Title: The Missing Hours
Author: Emma Kavanagh
Genre: Psychological Thriller
Source: eARC via NetGalley
Length: 320 pages
Available: 27 February 2018
“So perhaps it did all come back to silence in the end.”
— loc. 731
A body is found. A woman has gone missing. For the quiet countryside on the border of Britain and Wales, this is something that doesn’t happen much. So when the missing woman–Serena Cole, a psychologist who also helped fund The Cole Group, a Kidnap and Ransom cases–turns up the next day, all police resources are focused on the murder. But DC Leah Mackay isn’t ready to let go of her gut feeling: something isn’t right about the Cole case. Going against her newly-promoted brother, DS Finn Hale, Leah keeps investigating Serena and the Cole family. How can a woman disappear without a trace and come back unharmed, with no memory of what happened to her?
“The human in us rails against that, that we should be able to vanish without leaving as much as a ripple.”
— loc. 2012
The push and pull between sibling connection and needing to respect the chain of command is only one layer of conflict that plays out in Emma Kavanagh’s The Missing Hours. Finn feels that Leah’s connection to the Cole case is because of the guilt she feels for working too much and not being there for her children. Leah, while acknowledging these feelings, knows in her gut that there is more to the story than Serena going missing.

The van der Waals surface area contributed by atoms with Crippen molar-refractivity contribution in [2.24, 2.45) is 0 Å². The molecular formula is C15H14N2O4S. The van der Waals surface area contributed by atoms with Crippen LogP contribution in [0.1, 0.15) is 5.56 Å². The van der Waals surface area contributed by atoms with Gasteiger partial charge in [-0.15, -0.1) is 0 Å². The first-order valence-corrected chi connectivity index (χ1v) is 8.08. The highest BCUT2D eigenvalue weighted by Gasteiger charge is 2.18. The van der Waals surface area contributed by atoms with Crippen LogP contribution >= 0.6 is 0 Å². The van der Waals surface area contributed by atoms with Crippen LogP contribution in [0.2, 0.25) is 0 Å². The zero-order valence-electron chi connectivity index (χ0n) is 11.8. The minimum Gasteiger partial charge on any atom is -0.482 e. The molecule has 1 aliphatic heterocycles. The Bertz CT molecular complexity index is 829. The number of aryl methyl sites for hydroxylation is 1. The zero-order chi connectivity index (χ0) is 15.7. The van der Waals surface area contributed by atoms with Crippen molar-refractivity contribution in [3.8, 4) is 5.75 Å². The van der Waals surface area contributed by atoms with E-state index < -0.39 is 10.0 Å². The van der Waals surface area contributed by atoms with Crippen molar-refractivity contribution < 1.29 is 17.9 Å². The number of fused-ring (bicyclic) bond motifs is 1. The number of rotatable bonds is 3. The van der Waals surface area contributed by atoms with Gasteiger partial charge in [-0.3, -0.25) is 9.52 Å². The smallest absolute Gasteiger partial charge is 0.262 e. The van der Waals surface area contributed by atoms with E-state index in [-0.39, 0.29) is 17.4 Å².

Jumping between multiple points of view, and case files and articles on kidnappings the Cole Group handles, Kavanagh keeps the reader guessing as to how it’s all connected. Close readers will see how the case files begin to inform the story, but the case files also serve as a way to up the suspense of the novel.Truthfully, I’d be eager to read a book solely about the cases the Cole Group has handled.
The main story of The Missing Hours echoes more of a domestic fiction rather than suspense: to see how the characters themselves evolve and overcome their personal conflicts as they deal with the murder and missing persons cases. All the while, Kavanagh makes it impossible to trust any of the characters Finn and Leah run into and impossible to decipher whether or not the murder and missing persons cases are actually connected.
“But then murderers are rarely who you imagine them to be. And I understand betrayal, the fury it brings with it.”
— loc. 3489
The Missing Hours is the perfect page-turner for mystery fans looking for a story that focuses on more than just the case. Themes of family, identity, and gender equality are explored in the world of police work and kidnapping and ransom businesses.